Today Facebook announced it’s Cryptocurrency called Libra. The name was inspired by Roman weight measurements, the astrological sign for justice and the French word for freedom, said David Marcus, a former PayPal executive who is heading up the project.
“Freedom, justice and money, which is exactly what we’re trying to do here,” he said.
The digital coin will come online in the first half of 2020 if regulators in Switzerland, where the new currency is to be based, give the go-ahead.
Facebook has created a management tool it has named Calibra, which will offer digital wallets to save, send and spend Libras.
The 27 partner companies in the project include household names such as Mastercard, Visa, Spotify, PayPal, eBay, Uber and Vodafone, as well as venture capital firms.
Facebook says it reached out to Goldman Sachs and JPMorgan to join but was unable to secure their interest.
Each partner company has invested at least $10 million into the project already. This is so because Enterprises who serve as validator nodes have to make an initial minimum investment of $10 million worth of Libra Investment Tokens and are expected to incur annual costs of approximately $280,000.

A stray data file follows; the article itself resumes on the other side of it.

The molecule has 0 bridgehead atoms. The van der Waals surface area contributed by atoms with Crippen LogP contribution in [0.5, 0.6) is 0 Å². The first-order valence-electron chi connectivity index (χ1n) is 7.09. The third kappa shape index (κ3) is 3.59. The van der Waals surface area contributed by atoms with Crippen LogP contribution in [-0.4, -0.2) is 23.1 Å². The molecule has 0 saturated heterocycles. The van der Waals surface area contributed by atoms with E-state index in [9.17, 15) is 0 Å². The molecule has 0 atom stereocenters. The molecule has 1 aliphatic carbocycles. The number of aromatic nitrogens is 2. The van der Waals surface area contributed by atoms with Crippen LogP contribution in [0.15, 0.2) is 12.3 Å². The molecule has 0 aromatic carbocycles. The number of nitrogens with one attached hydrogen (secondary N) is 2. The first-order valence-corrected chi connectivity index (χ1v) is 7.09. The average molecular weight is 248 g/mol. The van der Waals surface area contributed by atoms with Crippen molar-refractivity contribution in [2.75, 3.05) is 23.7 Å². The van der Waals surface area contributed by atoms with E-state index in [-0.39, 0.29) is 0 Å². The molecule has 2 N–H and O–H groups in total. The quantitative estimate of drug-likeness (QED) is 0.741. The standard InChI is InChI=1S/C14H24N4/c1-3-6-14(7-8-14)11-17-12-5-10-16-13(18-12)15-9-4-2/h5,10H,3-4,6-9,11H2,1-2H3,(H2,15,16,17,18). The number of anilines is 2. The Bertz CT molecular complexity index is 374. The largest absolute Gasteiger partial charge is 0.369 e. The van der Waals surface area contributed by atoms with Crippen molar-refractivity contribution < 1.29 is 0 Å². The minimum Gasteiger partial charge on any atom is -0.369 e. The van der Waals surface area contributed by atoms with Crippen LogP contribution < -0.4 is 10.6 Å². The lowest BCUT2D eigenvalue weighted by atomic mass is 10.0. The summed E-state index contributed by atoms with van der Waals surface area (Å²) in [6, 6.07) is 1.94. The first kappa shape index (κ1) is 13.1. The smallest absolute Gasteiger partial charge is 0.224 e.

The white paper reads: “To ensure that Libra is truly open and always operates in the best interest of its users, our ambition is for the Libra network to become permissionless. The challenge is that as of today we do not believe that there is a proven solution that can deliver the scale, stability, and security needed to support billions of people and transactions across the globe through a permissionless network.”
Last year Facebook banned all bitcoin and other forms of Cryptocurrency advertisement on its platform, without any reason for doing so. Now it is clear!
Facebook’s platforms have about 2.7 billion users that’s the size of a continent. Adding Cryptocurrency to it, hmmmmmmm… makes Mark Zuckerberg the “king” of the biggest country in the world.
Facebook has mobilised some major actors in the fiat money system, actors that fought against cryptocurrency adoption, into its partnership. Who’s interest will they be protecting? What is clear here right now is the “lucrative business”.
Facebook Cryptocurrency system is a “permission” based system with 100 maximum validators, this is not a decentralised model. Over the years, what makes blockchain blockchain is it’s decentralised nature. But if Facebook says only 100 maximum, pre-determined minners would be able or have the sophistication enough to mine Libra, then that exposes the fundamental or default problem with Facebook, PRIVACY.